If my college had offered a class on the New Yorker, I definitely would have taken it, but it didn’t, and, until today, I wasn’t aware that any colleges did. What a great idea for a class. Last fall, Prof. Bryant Mangum of Virginia Commonwealth University taught a class called Literature in Society: The New Yorker. Each class is constructed like an issue of the magazine with the assignments divided into these parts: Goings on About Town, The Talk of the Town, Features: Fact/Fiction, The Critics, Poems. Aside from the magazine itself, required reading includes classic New Yorker fiction. Perhaps coolest of all is Mangum’s Miscellany page which includes scans of a New Yorker rejection slip, note and check.
As I write this my old friend Cem is nearing home after almost nine months of traveling the world. Here’s a little note he sent me about Maqroll.i dont think ive told you. i never finished the book. i have been slowly savoringthe entirety Maqroll throughout the whole of this trip. i have managed to spreadthe 700 pages out, making the book my only constant through the time zones. thiswas partly an attempt to reflect the character himself, his love for that deadfrench scribbler whose name i cannot pronounce or remember, his careful rereadingof the text. another element of my devoted fanaticism is the habit i have developed of scratchingor writing certain quotes from the book certain places ive been. most of thesequotes have been the memorable bathroom wall etchings from ‘the snow of theadmiral’, and indeed some of these quotes have been etched onto the walls of filthybathrooms. under mattresses in the most tranquil places in southern thailand. i have been trying to put them in places where travelers and english/spanishspeakers might find them, but this has been somewhat difficult at times (easternmyanmar). im sure some people have seen them already. i did not limit thequotations with actual quote marks. after all of my bags have been unpacked, i will read the last 5 pages. then thetrip is over. Welcome back Cem!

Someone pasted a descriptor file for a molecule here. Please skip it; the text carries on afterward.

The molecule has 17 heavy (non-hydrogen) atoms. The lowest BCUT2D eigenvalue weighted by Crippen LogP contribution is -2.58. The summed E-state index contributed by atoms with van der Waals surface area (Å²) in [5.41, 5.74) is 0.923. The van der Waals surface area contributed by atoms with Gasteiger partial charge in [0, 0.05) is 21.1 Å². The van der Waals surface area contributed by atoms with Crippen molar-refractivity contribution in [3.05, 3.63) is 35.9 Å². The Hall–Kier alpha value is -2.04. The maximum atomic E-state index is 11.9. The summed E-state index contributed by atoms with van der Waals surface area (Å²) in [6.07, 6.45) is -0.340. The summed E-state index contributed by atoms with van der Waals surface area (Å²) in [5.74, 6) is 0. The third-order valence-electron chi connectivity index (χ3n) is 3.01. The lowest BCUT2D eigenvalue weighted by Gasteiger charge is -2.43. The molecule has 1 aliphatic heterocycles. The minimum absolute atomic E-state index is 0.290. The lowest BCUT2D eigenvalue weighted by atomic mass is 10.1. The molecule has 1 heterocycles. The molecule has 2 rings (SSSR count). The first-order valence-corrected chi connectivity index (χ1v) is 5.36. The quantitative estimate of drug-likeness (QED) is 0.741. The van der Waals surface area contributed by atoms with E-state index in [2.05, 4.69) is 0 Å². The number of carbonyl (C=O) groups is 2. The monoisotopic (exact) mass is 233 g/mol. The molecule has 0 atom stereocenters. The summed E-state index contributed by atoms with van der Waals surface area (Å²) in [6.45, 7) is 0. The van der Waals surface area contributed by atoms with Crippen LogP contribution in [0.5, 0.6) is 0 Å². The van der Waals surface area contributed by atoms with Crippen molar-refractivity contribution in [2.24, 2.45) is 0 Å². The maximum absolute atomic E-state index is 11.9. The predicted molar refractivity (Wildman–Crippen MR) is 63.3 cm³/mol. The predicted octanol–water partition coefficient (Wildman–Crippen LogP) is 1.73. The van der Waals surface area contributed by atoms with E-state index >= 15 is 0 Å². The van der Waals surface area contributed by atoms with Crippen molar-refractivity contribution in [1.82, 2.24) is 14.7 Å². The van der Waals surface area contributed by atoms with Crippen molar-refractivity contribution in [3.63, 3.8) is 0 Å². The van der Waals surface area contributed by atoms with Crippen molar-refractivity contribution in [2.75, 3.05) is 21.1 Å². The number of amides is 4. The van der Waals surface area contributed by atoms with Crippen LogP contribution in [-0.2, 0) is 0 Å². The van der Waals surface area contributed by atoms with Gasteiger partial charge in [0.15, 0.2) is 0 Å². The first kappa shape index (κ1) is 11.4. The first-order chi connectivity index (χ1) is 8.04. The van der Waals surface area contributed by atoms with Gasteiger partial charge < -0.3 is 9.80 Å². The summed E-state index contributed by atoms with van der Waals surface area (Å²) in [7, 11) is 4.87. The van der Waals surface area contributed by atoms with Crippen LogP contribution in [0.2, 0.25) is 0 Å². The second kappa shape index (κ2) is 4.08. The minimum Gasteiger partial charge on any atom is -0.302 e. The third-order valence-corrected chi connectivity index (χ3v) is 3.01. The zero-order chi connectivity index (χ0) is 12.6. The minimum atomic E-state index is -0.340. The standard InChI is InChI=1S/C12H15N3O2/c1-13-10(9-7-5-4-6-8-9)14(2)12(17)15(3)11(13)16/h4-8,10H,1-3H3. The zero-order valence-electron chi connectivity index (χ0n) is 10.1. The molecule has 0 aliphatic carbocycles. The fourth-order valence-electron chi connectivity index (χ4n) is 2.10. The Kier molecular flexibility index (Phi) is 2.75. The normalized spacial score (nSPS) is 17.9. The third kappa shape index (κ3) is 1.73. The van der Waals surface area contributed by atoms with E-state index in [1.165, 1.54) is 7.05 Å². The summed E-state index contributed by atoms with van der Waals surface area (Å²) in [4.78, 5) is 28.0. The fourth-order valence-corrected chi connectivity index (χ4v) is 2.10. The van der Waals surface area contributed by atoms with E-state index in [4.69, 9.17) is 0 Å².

Yesterday I mentioned John Keegan’s latest book, The Iraq War. The book is meant to be an overview of the conflict, yet in the eyes of most people the Iraq War is still brewing. Yes, large scale military operations have long been over with, but, with breaking news coming from the region daily, one suspects that the history books, looking back, will not describe this conflict as being finished. As such, it is difficult to look at Keegan’s book as a definitive overview of this war. This is Janet Maslin’s take in today’s New York Times (she also thinks that Keegan’s angle is too Western and “snobbish.”) My suspicion is that this book was rushed to completion and into book stores by the publisher in order to get in on the brisk sales of Iraq-related titles. Undoubtedly, a little temporal distance from the subject matter would have improved Keegan’s effort.Lovers of architecture and books alike are raving about Seattle’s new Central Library, a graceful steel and glass structure designed by the Dutch architect, Rem Koolhaas. Here’s praise from the Seattle Times, and here’s the official website with pictures. One of the more interesting aspects of the new library: the stacks are laid out on continuous, unbroken shelves that spiral through the center of the building.A few months ago there was an interesting article in the New Yorker about one of the world’s lost treasures, the Amber Room, “an entire chamber paneled and ornamented in amber presented to Peter the Great of Russia in 1717 by King Frederick William of Prussia as a gift to seal the friendship between their two states.” The New Yorker article described the search for the room, thought to have been hidden in Germany by the Nazis during World War II, as well as the construction of a costly replica of the room that was being built in Russia. As with much that occurred behind the Iron Curtain, there was much doubt about the true fate of the Amber Room. Now, in a book entitled The Amber Room: The Fate of the World’s Greatest Lost Treasure by Adrian Levy and Catherine Scott-Clark, new evidence is revealed that solves the mystery once and for all. Read an edited extract from the book.